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Against recreativity: Critics and artists are...

Oct 05, 2012
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Against recreativity: Critics and artists are obsessed with remix culture

Over at Slate, Simon Reynolds lumps a recent crop of books on remixing and artistic theft (mine included) into a field called “recreativity.” His final point:


  The stealing and the storing is the easy part. The much harder—and forever mysterious—stage is the transformation of the borrowed materials.  Recreativity has nothing to say about this stage of the process, the bit where, every so often, genius comes into play. It’s not the fact or the act of theft but what’s done with the stolen thing that counts: the spin added that “makes it new” (to twist slightly the modernist injunction of Ezra Pound, a major exponent of quotation and allusion himself).  The hallmark, or proof, of genius, in fact, is not merely transmitting or remixing. It’s fashioning something that others will someday want to steal.


Not sure if Reynolds made it to the end of chapter two in my book (all the pull quotes he uses are from chapter one) but here’s the last paragraph:


  In the end, merely imitating your heroes is not flattering them. Transforming their work into something of your own is how you flatter them. Adding something to the world that only you can add.


Or, stealing a bit from Coppola, how I usually end the Steal talk:


  Take [the thing you’ve stolen] back to your desk, combine it with your own ideas and your thoughts, transform it into something new, and then put it out into the world so we can steal from you.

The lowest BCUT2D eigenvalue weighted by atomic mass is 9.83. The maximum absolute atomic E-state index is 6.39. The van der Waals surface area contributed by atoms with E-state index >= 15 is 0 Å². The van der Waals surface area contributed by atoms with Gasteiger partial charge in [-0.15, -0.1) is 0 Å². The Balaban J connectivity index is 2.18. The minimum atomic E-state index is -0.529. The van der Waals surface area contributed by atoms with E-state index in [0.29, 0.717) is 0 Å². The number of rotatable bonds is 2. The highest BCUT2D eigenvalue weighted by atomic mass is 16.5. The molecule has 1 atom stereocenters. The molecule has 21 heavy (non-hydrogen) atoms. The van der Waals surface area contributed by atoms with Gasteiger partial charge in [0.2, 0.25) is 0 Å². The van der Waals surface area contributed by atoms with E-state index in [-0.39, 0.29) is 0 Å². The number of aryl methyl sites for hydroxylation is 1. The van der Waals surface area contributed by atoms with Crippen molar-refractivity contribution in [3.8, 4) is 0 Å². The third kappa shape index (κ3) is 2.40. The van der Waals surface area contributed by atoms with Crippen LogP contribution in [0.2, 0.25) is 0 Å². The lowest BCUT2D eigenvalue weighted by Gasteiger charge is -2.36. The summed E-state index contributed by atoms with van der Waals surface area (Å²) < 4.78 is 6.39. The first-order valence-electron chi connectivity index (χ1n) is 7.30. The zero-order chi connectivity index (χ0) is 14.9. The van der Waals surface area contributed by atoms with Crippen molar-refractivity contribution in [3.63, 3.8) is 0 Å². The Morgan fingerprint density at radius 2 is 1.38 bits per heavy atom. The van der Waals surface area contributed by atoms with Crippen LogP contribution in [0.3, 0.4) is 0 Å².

Against recreativity: Critics and artists are obsessed with remix culture

Over at Slate, Simon Reynolds lumps a recent crop of books on remixing and artistic theft (mine included) into a field called “recreativity.” His final point:

The stealing and the storing is the easy part. The much harder—and forever mysterious—stage is the transformation of the borrowed materials. Recreativity has nothing to say about this stage of the process, the bit where, every so often, genius comes into play. It’s not the fact or the act of theft but what’s done with the stolen thing that counts: the spin added that “makes it new” (to twist slightly the modernist injunction of Ezra Pound, a major exponent of quotation and allusion himself). The hallmark, or proof, of genius, in fact, is not merely transmitting or remixing. It’s fashioning something that others will someday want to steal.

Not sure if Reynolds made it to the end of chapter two in my book (all the pull quotes he uses are from chapter one) but here’s the last paragraph:

In the end, merely imitating your heroes is not flattering them. Transforming their work into something of your own is how you flatter them. Adding something to the world that only you can add.

Or, stealing a bit from Coppola, how I usually end the Steal talk:

Take [the thing you’ve stolen] back to your desk, combine it with your own ideas and your thoughts, transform it into something new, and then put it out into the world so we can steal from you.

(Source: )

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